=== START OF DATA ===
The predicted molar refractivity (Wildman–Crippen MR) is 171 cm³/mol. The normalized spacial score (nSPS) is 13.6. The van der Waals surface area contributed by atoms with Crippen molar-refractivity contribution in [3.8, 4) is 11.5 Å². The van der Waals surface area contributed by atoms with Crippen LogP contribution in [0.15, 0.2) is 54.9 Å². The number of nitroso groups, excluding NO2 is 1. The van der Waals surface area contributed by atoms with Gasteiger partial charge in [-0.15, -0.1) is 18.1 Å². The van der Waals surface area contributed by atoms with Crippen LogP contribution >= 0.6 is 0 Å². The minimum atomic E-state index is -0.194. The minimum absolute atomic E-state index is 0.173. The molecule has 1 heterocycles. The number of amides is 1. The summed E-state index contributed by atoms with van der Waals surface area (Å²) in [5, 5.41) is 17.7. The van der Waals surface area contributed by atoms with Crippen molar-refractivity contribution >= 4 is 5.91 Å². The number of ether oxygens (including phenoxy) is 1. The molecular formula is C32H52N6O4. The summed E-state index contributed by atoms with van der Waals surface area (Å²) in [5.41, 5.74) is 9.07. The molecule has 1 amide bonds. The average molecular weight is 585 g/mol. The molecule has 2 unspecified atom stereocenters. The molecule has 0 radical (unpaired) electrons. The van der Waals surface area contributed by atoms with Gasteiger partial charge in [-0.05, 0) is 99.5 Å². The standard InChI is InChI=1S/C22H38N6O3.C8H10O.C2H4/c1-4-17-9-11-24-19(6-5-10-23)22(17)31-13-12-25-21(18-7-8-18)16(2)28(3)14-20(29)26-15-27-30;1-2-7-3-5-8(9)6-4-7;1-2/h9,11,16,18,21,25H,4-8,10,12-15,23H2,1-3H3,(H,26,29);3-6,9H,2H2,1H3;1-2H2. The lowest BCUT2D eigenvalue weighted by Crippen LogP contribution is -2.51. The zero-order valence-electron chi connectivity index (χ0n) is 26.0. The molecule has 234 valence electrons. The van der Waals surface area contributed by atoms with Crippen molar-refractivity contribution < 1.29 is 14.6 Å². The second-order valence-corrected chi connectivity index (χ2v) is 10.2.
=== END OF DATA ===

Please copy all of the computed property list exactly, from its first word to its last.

The predicted molar refractivity (Wildman–Crippen MR) is 171 cm³/mol. The normalized spacial score (nSPS) is 13.6. The van der Waals surface area contributed by atoms with Crippen molar-refractivity contribution in [3.8, 4) is 11.5 Å². The van der Waals surface area contributed by atoms with Crippen LogP contribution in [0.15, 0.2) is 54.9 Å². The number of nitroso groups, excluding NO2 is 1. The van der Waals surface area contributed by atoms with Gasteiger partial charge in [-0.15, -0.1) is 18.1 Å². The van der Waals surface area contributed by atoms with Crippen LogP contribution >= 0.6 is 0 Å². The minimum atomic E-state index is -0.194. The minimum absolute atomic E-state index is 0.173. The molecule has 1 heterocycles. The number of amides is 1. The summed E-state index contributed by atoms with van der Waals surface area (Å²) in [5, 5.41) is 17.7. The van der Waals surface area contributed by atoms with Crippen molar-refractivity contribution >= 4 is 5.91 Å². The number of ether oxygens (including phenoxy) is 1. The molecular formula is C32H52N6O4. The summed E-state index contributed by atoms with van der Waals surface area (Å²) in [5.41, 5.74) is 9.07. The molecule has 1 amide bonds. The average molecular weight is 585 g/mol. The molecule has 2 unspecified atom stereocenters. The molecule has 0 radical (unpaired) electrons. The van der Waals surface area contributed by atoms with Gasteiger partial charge in [-0.05, 0) is 99.5 Å². The standard InChI is InChI=1S/C22H38N6O3.C8H10O.C2H4/c1-4-17-9-11-24-19(6-5-10-23)22(17)31-13-12-25-21(18-7-8-18)16(2)28(3)14-20(29)26-15-27-30;1-2-7-3-5-8(9)6-4-7;1-2/h9,11,16,18,21,25H,4-8,10,12-15,23H2,1-3H3,(H,26,29);3-6,9H,2H2,1H3;1-2H2. The lowest BCUT2D eigenvalue weighted by Crippen LogP contribution is -2.51. The zero-order valence-electron chi connectivity index (χ0n) is 26.0. The molecule has 234 valence electrons. The van der Waals surface area contributed by atoms with Crippen molar-refractivity contribution < 1.29 is 14.6 Å². The second-order valence-corrected chi connectivity index (χ2v) is 10.2.